My boyfriend and I recently got back from a road-trip through the Pacific Northwest. My favorite place that we went on the trip was Portland Button Works, which is a zine distro as well as a button-making business. I had never seen so many zines in one room! It was thrilling! The shop is run by Alex Wrekk, author of the perzine Brainscan and the book Stolen Sharpie Revolution, an introductory guide to zine-making.
Serendipitously, the day before I visited Portland Button Works, I got an email from Alex’s publicist asking if I wanted to review the new edition of SSR on my blog. I picked up my review copy in person, which was cool! Meeting Alex had me a bit starstruck, because she’s such a renowned underground author, second only to Aaron Cometbus or Cindy Crabb in terms of longevity and recognition. She also bravely exposed Joe Biel of Microcosm Publishing as an abuser and manipulator. (You can read about that online if you’re interested in the ethics of your reading material—which you should be.)
Stolen Sharpie Revolution is the perfect gift for a weird, moody teenager, or even a kid in middle school. Beyond the practical how-to stuff about page layout and wrangling photocopiers, what’s important is the emphasis on taking control of your own story. Alex writes, “We all have stories to tell and no one is going to tell them for us.” The next step, after figuring out how to tell your story, is to publish it. Zines are an under-utilized way of sharing your words with the world.
I have to go off on a quick tangent here. As a beginning writer, it’s tempting to throw your hands up and say, “What’s the point? Everything has already been written, right?” To an extent that’s true, because the basic human conflicts and emotions haven’t changed since Homer recited the adventures of Odysseus. But every generation has to write the stories again. A young voice can make an old story accessible to new ears. Human stories deal with ancient themes, ancient archetypes and problems, but the language and the social mores are changing constantly. Don’t worry that it’s all been done before. It hasn’t been done by you, in the here and now.
Aesthetically, Stolen Sharpie Revolution is like a traditional cut-and-paste zine, done with a typewriter, scissors, and glue. It’s a great introduction to zine culture, and the only thing that I think it lacks is a section on desktop publishing using computers. However, that would also be vastly complicated to include, since not everyone has Microsoft Office or even the basic technical skills needed to format a zine using a word processor.
The review on Books and Bowel Movements kind of peeved me off, because Cassandra implied that Alex wrote her book like it was THE ONLY, MOST DEFINITIVE guide to making zines. In fact, Alex explicitly says that she’s just sharing what works for her. Stolen Sharpie Revolution should be seen as a window into what some zinesters do, and a starting point for learning more.
Speaking of learning more, I asked Alex a couple of questions, basically just because I could. Flora’s Forum did a more in-depth interview. Anyway, here’s my dialogue with Alex:
Sonya: How do you deal with “activist burnout”? I ask because this is something that I wrestle with, feeling hopeless and exhausted by the hugeness of the bad parts of life, and I would appreciate counsel from someone who’s held onto punk/anarchist/DIY ethics for a long time.
Alex: I have a couple of strategies but I’m not exactly sure they work for everyone. The main one is to let others do the heavy lifting sometimes. You can’t take on everyone and everything if you don’t have some space and time for yourself, so be good to yourself.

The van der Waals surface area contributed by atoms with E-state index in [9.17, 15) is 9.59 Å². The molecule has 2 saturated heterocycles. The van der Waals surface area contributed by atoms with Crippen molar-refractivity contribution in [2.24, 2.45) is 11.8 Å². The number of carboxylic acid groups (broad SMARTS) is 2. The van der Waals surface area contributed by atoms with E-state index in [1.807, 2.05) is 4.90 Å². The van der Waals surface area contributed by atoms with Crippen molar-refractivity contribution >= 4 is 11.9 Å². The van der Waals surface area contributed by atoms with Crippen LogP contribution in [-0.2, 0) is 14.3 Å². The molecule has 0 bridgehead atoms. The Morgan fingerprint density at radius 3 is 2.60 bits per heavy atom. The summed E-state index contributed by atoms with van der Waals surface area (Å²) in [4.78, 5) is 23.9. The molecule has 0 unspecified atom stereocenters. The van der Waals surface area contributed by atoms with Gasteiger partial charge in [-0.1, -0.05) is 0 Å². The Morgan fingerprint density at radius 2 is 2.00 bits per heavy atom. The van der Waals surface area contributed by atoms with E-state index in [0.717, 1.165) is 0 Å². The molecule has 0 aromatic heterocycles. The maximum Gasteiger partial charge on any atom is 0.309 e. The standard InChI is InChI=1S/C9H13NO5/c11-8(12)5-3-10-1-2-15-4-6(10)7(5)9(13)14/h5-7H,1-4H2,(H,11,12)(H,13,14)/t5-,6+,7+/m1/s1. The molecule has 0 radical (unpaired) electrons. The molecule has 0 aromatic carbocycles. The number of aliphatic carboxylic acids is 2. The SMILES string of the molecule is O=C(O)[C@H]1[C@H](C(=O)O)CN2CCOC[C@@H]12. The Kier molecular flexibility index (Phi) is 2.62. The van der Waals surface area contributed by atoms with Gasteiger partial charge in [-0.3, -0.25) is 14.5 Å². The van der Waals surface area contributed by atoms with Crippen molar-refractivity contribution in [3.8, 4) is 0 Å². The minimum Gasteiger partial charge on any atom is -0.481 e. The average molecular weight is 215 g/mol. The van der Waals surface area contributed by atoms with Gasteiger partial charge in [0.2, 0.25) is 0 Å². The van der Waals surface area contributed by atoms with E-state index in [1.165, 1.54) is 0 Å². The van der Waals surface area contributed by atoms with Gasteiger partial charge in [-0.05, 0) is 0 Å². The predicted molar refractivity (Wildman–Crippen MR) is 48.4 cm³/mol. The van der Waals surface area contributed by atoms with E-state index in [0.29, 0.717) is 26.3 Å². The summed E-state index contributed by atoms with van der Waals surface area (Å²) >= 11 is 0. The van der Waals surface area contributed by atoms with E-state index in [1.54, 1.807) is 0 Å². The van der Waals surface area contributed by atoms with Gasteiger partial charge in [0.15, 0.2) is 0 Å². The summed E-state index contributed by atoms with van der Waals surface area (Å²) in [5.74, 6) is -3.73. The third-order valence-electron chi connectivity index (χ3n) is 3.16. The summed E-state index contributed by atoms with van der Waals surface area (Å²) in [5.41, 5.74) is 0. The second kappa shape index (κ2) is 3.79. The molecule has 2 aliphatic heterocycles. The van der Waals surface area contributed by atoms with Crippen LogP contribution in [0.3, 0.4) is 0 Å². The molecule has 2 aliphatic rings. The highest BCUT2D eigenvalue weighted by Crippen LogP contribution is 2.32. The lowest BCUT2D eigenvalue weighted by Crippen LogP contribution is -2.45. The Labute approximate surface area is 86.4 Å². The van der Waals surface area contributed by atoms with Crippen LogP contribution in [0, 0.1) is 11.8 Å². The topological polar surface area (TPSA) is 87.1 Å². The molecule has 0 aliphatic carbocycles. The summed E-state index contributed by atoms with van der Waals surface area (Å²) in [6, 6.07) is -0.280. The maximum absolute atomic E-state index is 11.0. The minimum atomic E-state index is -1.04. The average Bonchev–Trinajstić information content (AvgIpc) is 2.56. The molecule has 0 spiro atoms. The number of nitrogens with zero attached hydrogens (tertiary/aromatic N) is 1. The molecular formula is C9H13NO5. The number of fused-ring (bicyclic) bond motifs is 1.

I also like to look at things in small chunks to avoid the hopelessness of drowning in the big picture. What can you do to make your house better? Your neighborhood? Your community? Recently I became a member of the advisory board of my credit union. I knew nothing about what I was doing there but I was putting myself in a new space and learning new things, like the actual difference between banks and credit unions. I was about to apply this new info to my personal feelings about capitalism.
Be an ambassador for your ideas in places you didn’t know you could. When I first moved to Portland I worked at an arcade. After after a few months my boss said, “You’ve made me punk friendly!” and offered to give me May Day off and the next day “just in case you get arrested”. Also, you can drop out sometimes and come back to your work later. Knowing AND expressing your boundaries in activism is really important. I don’t feel like I do as much as I used to, but that’s okay. I needed to learn to be okay with that. I’ve built relationships and communities where I am comfortable but also where there is room for growth.
Sonya: Near the beginning of Stolen Sharpie Revolution, you explain that we all have the opportunity to tell our own stories. Do you remember when you realized this, personally? Have you always been a writer?
Alex: I don’t think I ever really consciously thought about it until 2003 or 2004 when there was a camper I had taught at the Rock ‘n’ Roll Camp For Girls who was interviewed afterwards and said something like, “In the zine class we learned that we can tell our own stories because we can’t expect other people to tell it for us,” and I was like, “Wait, I said that in that class? I did say that!” To me, there wasn’t really a barrier there, it was just something I knew. I joke that I’m “DIY by Default”. I’m always looking at stuff and going, “How can I make that?” I think I got that from my mom. Getting involved in punk when I was 15 in the early ’90s was a vehicle for that. Once I found zines I thought, “I can make these too!” And it gave me something to do with all the notebooks lying around with ideas and lists in them. I don’t think I’ve always been a writer, but I do think I’ve always been a storyteller.